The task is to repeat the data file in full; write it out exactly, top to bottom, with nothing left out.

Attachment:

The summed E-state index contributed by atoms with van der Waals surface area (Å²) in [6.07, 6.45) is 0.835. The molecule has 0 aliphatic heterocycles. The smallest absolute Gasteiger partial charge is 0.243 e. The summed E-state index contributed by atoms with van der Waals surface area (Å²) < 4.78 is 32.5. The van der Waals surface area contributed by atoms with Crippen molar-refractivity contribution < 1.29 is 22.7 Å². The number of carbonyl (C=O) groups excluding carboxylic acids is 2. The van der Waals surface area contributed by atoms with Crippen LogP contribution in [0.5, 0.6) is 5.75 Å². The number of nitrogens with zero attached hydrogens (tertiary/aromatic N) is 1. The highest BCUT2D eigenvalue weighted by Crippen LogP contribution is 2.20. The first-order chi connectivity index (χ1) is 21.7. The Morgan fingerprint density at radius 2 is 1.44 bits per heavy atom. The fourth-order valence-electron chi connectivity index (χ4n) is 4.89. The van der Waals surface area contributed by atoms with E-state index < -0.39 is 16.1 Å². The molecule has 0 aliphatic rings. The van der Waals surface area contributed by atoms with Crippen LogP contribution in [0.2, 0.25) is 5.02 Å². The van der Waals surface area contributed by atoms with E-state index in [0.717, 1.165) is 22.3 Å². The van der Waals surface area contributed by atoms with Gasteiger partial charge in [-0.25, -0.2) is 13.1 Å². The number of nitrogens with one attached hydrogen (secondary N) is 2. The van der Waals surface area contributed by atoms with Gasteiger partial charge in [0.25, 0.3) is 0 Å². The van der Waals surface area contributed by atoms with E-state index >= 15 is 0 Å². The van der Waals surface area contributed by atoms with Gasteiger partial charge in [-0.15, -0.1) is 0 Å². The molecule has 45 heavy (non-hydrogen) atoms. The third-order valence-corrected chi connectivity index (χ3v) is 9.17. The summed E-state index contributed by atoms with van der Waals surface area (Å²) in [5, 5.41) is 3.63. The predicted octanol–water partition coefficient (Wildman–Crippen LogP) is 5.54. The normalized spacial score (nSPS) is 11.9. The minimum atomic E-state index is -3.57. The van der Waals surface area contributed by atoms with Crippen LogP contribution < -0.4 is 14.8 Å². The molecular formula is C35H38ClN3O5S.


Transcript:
The summed E-state index contributed by atoms with van der Waals surface area (Å²) in [6.07, 6.45) is 0.835. The molecule has 0 aliphatic heterocycles. The smallest absolute Gasteiger partial charge is 0.243 e. The summed E-state index contributed by atoms with van der Waals surface area (Å²) < 4.78 is 32.5. The van der Waals surface area contributed by atoms with Crippen molar-refractivity contribution < 1.29 is 22.7 Å². The number of carbonyl (C=O) groups excluding carboxylic acids is 2. The van der Waals surface area contributed by atoms with Crippen LogP contribution in [0.5, 0.6) is 5.75 Å². The number of nitrogens with zero attached hydrogens (tertiary/aromatic N) is 1. The highest BCUT2D eigenvalue weighted by Crippen LogP contribution is 2.20. The first-order chi connectivity index (χ1) is 21.7. The Morgan fingerprint density at radius 2 is 1.44 bits per heavy atom. The fourth-order valence-electron chi connectivity index (χ4n) is 4.89. The van der Waals surface area contributed by atoms with E-state index < -0.39 is 16.1 Å². The molecule has 0 aliphatic rings. The van der Waals surface area contributed by atoms with Crippen LogP contribution in [0.2, 0.25) is 5.02 Å². The van der Waals surface area contributed by atoms with E-state index in [0.717, 1.165) is 22.3 Å². The van der Waals surface area contributed by atoms with Gasteiger partial charge in [-0.25, -0.2) is 13.1 Å². The number of nitrogens with one attached hydrogen (secondary N) is 2. The van der Waals surface area contributed by atoms with Gasteiger partial charge in [0.25, 0.3) is 0 Å². The van der Waals surface area contributed by atoms with E-state index >= 15 is 0 Å². The van der Waals surface area contributed by atoms with Gasteiger partial charge in [-0.15, -0.1) is 0 Å². The molecule has 45 heavy (non-hydrogen) atoms. The third-order valence-corrected chi connectivity index (χ3v) is 9.17. The summed E-state index contributed by atoms with van der Waals surface area (Å²) in [5, 5.41) is 3.63. The predicted octanol–water partition coefficient (Wildman–Crippen LogP) is 5.54. The normalized spacial score (nSPS) is 11.9. The minimum atomic E-state index is -3.57. The van der Waals surface area contributed by atoms with Crippen LogP contribution < -0.4 is 14.8 Å². The molecular formula is C35H38ClN3O5S.